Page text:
How did you come to work with ProductSavvy?

They were a referral. I was talking to a group that’s helping us vet our business plan. They suggested we focus on product and design. I’ve learned it overtime that it’s better to build something well the first time around. The referral led to a couple of meetings with some of ProductSavvy's leadership team members to chat about what we were doing. They hit on some points that were very accurate and areas that I thought we were doing well in. Through this, I realize there were some gaps.

What is the status of this engagement?

Our ongoing partnership began in August 2019.


What evidence can you share that demonstrates the impact of the engagement?

We recently launched the platform and are already seeing strides. We’re getting faster as we go and starting to see the fruits of the labor we’ve done over the last year. One of the biggest impacts is that we’ve grown with customers and are scaling a pretty large client base right now. Recently, we’ve signed some nice-sized customers. Without some of the capabilities that the platform has, we wouldn’t have the opportunity to do so. Another highlight is that we’ve had zero outages. We resolve our issues at a relatively quick rate.

How did ProductSavvy perform from a project management standpoint?

Project management is their expertise. We have daily standup calls in the morning, and they run a great scrum process. It’s been an eyeopener for me. We have developers on three continents. These calls last between 20–30 minutes and are always well-documented. ProductSavvy runs a tight ship. Everyone knows their objectives. The standups allow us to go through the progress we’ve made. We’re able to see where we’re exceeding expectations and areas that are taking us longer than we thought and why; I really appreciate it. What’s more, the ability to add expertise at our need has been very nice. Their team members are great, and they’re almost a part of our company now.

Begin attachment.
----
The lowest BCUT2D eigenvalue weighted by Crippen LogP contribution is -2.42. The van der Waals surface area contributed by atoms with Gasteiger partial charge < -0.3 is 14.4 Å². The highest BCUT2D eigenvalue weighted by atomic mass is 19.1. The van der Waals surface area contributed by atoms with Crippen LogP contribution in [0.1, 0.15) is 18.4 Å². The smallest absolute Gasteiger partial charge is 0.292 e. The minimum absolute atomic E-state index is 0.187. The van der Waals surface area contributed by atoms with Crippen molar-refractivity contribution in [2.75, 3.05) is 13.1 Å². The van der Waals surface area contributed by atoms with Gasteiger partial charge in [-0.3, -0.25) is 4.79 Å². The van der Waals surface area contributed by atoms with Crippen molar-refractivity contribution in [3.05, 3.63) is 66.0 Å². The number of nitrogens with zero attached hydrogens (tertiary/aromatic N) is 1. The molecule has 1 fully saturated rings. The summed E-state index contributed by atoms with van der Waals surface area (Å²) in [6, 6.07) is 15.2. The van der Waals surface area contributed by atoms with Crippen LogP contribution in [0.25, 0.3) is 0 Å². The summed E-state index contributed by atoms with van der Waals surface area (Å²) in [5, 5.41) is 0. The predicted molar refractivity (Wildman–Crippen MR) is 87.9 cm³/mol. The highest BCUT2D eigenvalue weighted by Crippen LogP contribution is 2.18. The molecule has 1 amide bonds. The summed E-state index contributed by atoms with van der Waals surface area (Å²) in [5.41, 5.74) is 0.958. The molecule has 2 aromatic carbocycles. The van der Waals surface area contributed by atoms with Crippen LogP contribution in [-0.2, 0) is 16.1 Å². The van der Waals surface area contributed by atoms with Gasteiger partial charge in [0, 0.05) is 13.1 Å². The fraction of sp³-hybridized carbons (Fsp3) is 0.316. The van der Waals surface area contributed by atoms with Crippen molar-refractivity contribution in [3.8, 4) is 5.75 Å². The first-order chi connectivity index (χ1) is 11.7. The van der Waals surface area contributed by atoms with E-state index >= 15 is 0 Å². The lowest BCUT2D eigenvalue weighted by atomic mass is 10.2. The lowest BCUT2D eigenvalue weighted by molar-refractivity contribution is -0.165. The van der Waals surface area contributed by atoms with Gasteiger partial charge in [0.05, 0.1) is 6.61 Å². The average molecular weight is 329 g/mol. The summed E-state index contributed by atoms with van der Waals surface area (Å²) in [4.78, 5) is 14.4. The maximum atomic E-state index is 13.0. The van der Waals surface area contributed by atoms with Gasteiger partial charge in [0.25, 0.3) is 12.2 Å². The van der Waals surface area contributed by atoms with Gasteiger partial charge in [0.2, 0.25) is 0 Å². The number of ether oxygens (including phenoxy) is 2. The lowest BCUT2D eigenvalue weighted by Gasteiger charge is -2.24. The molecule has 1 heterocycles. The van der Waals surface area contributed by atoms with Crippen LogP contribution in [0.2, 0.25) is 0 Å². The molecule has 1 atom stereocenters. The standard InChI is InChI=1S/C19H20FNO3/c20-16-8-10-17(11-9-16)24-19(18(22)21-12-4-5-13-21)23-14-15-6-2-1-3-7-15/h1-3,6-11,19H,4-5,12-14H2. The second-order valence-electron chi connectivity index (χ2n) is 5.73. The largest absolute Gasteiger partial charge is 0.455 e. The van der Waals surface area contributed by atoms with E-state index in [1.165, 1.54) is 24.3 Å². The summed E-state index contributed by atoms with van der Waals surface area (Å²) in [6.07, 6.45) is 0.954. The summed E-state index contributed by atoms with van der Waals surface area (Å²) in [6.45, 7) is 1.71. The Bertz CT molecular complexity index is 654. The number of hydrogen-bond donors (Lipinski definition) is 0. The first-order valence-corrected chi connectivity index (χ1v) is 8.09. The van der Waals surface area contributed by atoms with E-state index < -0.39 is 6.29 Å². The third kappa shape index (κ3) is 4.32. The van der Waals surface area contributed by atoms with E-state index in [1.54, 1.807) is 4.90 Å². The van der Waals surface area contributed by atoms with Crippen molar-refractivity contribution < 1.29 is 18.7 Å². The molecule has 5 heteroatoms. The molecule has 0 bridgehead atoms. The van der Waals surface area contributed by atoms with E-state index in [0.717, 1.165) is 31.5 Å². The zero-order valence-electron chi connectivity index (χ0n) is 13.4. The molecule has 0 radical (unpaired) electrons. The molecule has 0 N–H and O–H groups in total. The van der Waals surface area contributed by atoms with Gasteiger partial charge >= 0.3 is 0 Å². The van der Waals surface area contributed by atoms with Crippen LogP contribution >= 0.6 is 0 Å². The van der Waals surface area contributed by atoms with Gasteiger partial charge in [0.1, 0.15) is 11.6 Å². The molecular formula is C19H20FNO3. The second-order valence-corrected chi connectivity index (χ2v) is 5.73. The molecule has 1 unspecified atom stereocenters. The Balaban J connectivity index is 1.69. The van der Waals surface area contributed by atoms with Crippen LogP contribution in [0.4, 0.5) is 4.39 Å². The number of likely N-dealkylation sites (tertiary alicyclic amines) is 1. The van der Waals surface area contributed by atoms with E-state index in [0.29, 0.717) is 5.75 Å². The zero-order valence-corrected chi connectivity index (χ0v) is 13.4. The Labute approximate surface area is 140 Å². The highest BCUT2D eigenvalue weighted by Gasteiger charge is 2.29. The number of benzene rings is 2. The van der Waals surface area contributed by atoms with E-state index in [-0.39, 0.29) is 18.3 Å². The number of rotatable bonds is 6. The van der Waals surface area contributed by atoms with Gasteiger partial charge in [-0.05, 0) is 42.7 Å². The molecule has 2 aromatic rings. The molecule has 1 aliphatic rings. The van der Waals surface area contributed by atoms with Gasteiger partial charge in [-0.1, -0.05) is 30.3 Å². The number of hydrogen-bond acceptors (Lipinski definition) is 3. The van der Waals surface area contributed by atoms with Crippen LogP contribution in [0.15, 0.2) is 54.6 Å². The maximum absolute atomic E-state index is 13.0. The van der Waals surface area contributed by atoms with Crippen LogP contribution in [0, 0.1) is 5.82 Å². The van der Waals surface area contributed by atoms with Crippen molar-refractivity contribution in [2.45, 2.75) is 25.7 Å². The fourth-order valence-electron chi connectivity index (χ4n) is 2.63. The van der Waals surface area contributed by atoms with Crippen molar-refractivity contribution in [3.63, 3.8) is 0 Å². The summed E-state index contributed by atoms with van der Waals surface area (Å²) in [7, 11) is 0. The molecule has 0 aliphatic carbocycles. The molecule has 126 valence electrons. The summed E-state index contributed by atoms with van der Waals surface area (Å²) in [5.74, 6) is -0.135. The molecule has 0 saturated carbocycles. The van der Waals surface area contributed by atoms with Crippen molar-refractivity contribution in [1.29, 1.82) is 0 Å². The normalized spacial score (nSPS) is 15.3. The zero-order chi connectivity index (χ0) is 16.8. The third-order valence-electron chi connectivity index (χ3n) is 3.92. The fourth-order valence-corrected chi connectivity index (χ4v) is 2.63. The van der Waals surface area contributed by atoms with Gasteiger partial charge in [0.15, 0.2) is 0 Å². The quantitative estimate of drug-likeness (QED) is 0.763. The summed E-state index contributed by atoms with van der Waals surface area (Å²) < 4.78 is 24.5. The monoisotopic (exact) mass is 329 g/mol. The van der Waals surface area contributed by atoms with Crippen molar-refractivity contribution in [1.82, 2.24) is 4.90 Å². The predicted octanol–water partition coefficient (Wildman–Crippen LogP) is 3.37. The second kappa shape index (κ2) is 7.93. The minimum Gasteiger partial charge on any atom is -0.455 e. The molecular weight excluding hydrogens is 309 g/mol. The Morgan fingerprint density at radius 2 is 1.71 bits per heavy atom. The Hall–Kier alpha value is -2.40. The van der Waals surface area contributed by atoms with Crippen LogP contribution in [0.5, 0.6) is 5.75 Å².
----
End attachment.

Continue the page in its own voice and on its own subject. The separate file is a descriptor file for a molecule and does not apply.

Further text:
What did you find most impressive about them?

I’ve been very impressed with their roll-up-the-sleeves attitude. I work with Jonathan (CEO & Founder) very often. Their team has a strong work ethic and realizes it’s not one-size-fits-all. Every client comes to them in a different direction, and they focus on understanding each client and their needs. This is a strength of theirs that has allowed us to not spend resources to have an in-house CTO or COO in an early stage environment. We’ve leveraged them for that.

Are there any areas they could improve?

As we continue to work with them, there are some groups that focus a lot more on the outward-facing part of the product. We haven’t had much opportunity to use that side of their company yet. First, we need them to build the foundation and ensure the designs are working. They’ve built the underlying tools that allow us to build out all the features we’d like to have. Our team knows how connectors and applications will be added in. This is like filling in pieces of a puzzle. We’ve done the corners and edges and now we’re putting the middle pieces in.

Do you have any advice for potential customers?

Make sure to have a call with them. Sit down and chat about your expectations. Be realistic about your budget. Every company is very different. Everybody wants it today but you have to decide how fast you want to hit the gas. Again, be candid about expectations. If you’re going to engage a firm, assume they’re part of your organization. They’ll see the good and the bad. You want to be upfront and make sure they understand. For ProductSavvy, you’re not just a number. They really try to understand your business and want to be a part of it.

View this review on Clutch